Slice of Life: Who We Are

We stood in the crowd on 6th Street between Olive and Grand. Packed. We could see in the distance, the mirrored building of the jewelry center that faced Pershing Square. Every now and then a chant would ripple through the crowd.

The time to march came and went.  We stood. Talked. Cheered. Laughed. Talked some more. We were a group of fifteen in a sea of thousands. Moms and kids. Surrounded by other moms, dads, grandparents, kids, babies in carriers. People who get cranky waiting for a light to change, or for a line to move. But we stood. Unconcerned. Happy to be there.

After who knows how long, the crowd in front of us faced us and started pointing back toward Grand Avenue chanting, “Move back, move back.” The people behind became the people in front of us, and we moved away from the planned route on an alternative path to City Hall.  We walked in a sea of people, holding signs, paced with a regular drum beat.


When we arrived at City Hall, the mainstage speakers were gone, but the masses remained. Hope and resilience filled the streets of Los Angeles. Kindness, compassion, and acceptance made difficult bottlenecks surmountable.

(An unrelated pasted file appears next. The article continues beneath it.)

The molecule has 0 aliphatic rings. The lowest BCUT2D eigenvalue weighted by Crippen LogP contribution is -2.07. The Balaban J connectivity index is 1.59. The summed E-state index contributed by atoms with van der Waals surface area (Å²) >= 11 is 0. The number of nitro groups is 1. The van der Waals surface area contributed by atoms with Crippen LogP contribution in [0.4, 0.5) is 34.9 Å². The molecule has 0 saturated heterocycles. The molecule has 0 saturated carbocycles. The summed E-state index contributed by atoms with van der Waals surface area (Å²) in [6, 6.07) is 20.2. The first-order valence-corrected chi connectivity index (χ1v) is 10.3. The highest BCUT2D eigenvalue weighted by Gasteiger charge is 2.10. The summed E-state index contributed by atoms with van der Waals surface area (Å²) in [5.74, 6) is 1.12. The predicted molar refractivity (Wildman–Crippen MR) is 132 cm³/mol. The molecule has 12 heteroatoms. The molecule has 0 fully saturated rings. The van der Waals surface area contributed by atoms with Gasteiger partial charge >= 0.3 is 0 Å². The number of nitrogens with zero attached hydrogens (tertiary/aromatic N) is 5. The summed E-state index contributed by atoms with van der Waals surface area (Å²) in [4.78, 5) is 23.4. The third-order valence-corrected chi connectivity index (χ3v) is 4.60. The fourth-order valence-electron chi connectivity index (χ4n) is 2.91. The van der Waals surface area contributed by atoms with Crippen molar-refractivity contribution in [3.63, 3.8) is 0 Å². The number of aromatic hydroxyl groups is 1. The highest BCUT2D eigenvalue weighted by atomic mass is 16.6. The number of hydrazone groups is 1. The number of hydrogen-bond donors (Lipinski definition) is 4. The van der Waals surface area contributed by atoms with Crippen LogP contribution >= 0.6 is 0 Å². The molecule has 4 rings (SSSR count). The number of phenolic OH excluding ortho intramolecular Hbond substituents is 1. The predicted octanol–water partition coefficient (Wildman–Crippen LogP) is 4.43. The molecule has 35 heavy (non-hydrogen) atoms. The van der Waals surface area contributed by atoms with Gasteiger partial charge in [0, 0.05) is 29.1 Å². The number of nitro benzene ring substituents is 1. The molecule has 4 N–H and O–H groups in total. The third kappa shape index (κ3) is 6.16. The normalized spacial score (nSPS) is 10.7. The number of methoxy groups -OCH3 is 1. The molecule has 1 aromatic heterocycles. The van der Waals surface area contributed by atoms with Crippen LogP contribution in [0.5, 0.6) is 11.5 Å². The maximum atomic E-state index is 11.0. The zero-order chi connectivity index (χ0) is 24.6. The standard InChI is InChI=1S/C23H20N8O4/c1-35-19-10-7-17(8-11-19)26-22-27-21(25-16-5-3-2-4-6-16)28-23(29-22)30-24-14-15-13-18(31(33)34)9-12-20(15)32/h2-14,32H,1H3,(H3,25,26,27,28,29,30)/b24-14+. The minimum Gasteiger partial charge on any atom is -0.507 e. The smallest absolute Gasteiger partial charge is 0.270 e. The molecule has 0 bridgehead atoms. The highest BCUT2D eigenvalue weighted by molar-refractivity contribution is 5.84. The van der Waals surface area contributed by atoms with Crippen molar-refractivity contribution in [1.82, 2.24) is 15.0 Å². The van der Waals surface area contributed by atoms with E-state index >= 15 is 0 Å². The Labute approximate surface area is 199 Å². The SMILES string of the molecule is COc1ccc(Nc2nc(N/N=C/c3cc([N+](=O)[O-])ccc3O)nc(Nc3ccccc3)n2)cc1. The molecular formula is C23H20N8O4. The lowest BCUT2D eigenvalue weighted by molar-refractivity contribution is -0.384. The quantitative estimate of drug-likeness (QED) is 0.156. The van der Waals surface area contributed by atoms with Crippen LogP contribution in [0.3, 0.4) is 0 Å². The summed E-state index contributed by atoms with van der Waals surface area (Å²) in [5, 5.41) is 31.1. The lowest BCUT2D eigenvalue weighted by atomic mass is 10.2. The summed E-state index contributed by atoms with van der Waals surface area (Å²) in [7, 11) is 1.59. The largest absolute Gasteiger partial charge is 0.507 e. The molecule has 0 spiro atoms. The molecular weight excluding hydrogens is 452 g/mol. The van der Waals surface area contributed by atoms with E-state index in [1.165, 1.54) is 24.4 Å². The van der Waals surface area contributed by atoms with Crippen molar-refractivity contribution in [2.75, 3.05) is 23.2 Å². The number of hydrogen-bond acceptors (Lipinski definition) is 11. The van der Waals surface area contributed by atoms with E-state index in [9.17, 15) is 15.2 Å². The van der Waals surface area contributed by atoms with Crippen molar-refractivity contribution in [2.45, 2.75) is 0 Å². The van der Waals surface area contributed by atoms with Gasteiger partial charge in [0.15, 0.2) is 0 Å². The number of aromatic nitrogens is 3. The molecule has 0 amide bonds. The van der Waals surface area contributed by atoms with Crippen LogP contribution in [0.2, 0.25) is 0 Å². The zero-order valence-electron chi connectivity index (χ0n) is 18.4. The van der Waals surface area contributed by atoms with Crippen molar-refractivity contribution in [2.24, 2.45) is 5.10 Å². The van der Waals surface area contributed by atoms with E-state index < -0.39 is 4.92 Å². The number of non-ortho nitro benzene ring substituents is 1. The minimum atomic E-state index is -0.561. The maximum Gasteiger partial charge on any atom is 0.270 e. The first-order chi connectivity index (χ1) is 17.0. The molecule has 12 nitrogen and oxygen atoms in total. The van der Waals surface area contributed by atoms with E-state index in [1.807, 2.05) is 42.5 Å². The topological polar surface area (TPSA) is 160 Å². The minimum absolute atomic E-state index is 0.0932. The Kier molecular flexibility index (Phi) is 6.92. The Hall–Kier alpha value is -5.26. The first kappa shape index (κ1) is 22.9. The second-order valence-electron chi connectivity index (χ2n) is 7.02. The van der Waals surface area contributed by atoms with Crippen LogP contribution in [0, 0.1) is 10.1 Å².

Going home, the Red Line train offered standing room only. A seated passenger looked up and said they had caught the train going north and had claimed their seats once the train turned southbound, “We had to go back to go forward.”  A recurring theme for the day.

The next four years will present much more than crowded streets, but I believe the spirit that filled downtown Los Angeles and cities all over the US on Saturday will prevail. Being there was a reminder of who we are, who we come from, what we stand for, and what we refuse to relinquish.


Thank you, Two Writing Teachers for Slice of Life Tuesday. Read more slices here.

13 thoughts on “Slice of Life: Who We Are

  1. I am really enjoying hearing all the march stories. Being a US citizen living far away is hard at rallying moments such as this. My mom just sent me a video capturing some of her march in Boston.

  2. Hope and resilience-wonderful words to spur all of us to bring the spirit of humanity to a new level. Thanks for sharing your walk and thoughts on the Women’s March, Julieanne.

  3. Thank you for sharing your experience marching and letting me experience it vicariously through you. I wasn’t able to go due to a previous commitment and I applaud everyone who went

  4. I like that reminder of “who we are, who we come from, what we stand for, and what we refuse to relinquish.” It’s going to be a long and rocky ride I suspect, but we will keep going. Thanks Julieanne for sharing your experience.

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